Spring storms, began to ignite the skies of April, May and June with the voice of a hundred spirit warriors, calling out the names of those who truly ruled the prairie and flailing us with hail and wind for pillaging the red Oklahoma earth with plows of iron. We scurried like prairie dogs into convenient holes from time to time and emerged a little sheepish because the world was still there when we came out.
The days lengthened, the noontime sun was higher in the sky and the nights were sultry, laden with moisture from the gulf, interspersed with puffs of cool winter air from the Rockies and points north.
Spring danced on toward summer, gaining speed with fearsome intent. The spring semester's sands ran down to nothing and grades appeared again. Those who were wise among us remained diligent and the rest of us listened to our hormones howling at the planter's moon, attempted for the most part, inept seductions, and assuaged our bruised feelings by swilling canned Coors or Jax beer to great excess on secluded county roads. Most of the men of my generation will never forget the whispered sound of a church-key achieving that ultimate release, denied our biological flesh, on a virgin can of Colorado Kool-aide.
And then, summer was upon us.
Sun so fierce, it wasn't golden anymore, it was molten silver, reflected back from a sky that was a blue-glazed oven. And we bowed before it like waxen figures, slowed to the ancient rhythms of the south, then finally burned to dusty ashes when it didn't rain for weeks. It was not so bad once you gave up the idea of ever being cool again.
Salt sweat stinging eyes. Building fence, doing the myriad things that made a farm run, mowing lawns in town and sweating more. Later, bailing hay and stacking ten feet high. Dragging main in the evenings, glimpsing, from the corners of our eyes, whole universes of bugs circling the streetlights on Main Street...practicing timing so that all the lights were all green. We were looking... looking.
I wonder now, what we looked for...Ourselves? Love, relief from boredom, a kind word, adventure? Perhaps we looked for reassurance that life would not leave us dry and seared, mummified, as it had left the land around us.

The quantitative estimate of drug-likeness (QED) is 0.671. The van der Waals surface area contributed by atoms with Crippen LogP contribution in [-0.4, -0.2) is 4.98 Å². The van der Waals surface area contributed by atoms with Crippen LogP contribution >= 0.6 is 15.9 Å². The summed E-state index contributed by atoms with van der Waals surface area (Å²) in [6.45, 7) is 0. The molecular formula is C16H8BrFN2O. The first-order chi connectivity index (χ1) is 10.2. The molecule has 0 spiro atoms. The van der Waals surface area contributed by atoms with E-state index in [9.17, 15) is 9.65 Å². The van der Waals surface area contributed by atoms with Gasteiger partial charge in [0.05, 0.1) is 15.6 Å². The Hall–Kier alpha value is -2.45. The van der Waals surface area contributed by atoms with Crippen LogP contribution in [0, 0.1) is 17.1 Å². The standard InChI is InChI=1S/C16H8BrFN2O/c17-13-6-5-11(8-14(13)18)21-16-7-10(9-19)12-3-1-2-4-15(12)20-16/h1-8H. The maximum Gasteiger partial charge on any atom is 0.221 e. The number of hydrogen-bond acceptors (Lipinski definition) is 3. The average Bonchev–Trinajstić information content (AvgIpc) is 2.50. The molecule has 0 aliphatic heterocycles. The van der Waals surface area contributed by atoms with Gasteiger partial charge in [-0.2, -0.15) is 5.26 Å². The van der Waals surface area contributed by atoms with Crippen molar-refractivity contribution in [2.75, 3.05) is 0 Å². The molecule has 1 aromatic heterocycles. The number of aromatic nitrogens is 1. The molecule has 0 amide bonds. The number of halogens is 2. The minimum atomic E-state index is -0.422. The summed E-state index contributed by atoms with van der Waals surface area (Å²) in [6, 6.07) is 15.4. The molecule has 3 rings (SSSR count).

We were immortal for that too brief flare of youth; bullet proof. Unconquerable. The world was one huge opportunity.
And then we left, flew away to corners of the world we wished we'd never lived to see, some of us...and others of blessed by chance to lives better than we’d hoped for. Some of us did both.
Enough rambling from an old man. I hope everyone has a wonderful Thanksgiving. God bless.🤔 ... See MoreSee Less
Chris OldsBeautiful story from the eyes of a duncanite... the true meaning of a small town in stephens county and what it feels like to be apart of this amazing community... another words simply magical...4 days ago · 2
Tommie MartinExcellent read that put me alongside you. Hope you have this saved someplace where it can be shared.4 days ago · 1
Cheryl J. JohnsonThis is beautiful. While my childhood was a few years later, your eloquence about life in Duncan brought a smile to my face and warmth to my heart. My grandparents lived near the railroad tracks on Elder and 7th. I was 4 or 5 and my grandfather and I would sit on the front porch eating homegrown cherry tomatoes with a liberal dosing of salt. We would watch the trains go by all afternoon and he would tell me about all of the different type of railroad cars. Grandma would bring us sweet tea or lemonade and check on Grandad to make sure he wasn't filling my head too full of stories or my stomach too full of tomatoes. Now, the little red and white house is unrecognizable, the neighborhood has deteriorated, and the sweet cherry tomatoes gone forever. However the locale has changed, the memories in my mind and in my heart live on forever.4 days ago · 4
Vicki PerrittWow! So many wonderful memories. Ms. Richardson. I always thought she walked the streets with Julius Caesar. 😊 If you can do it, I think this would make a nice mini-book for selling to others who remember those days as well. Great work!4 days ago · 2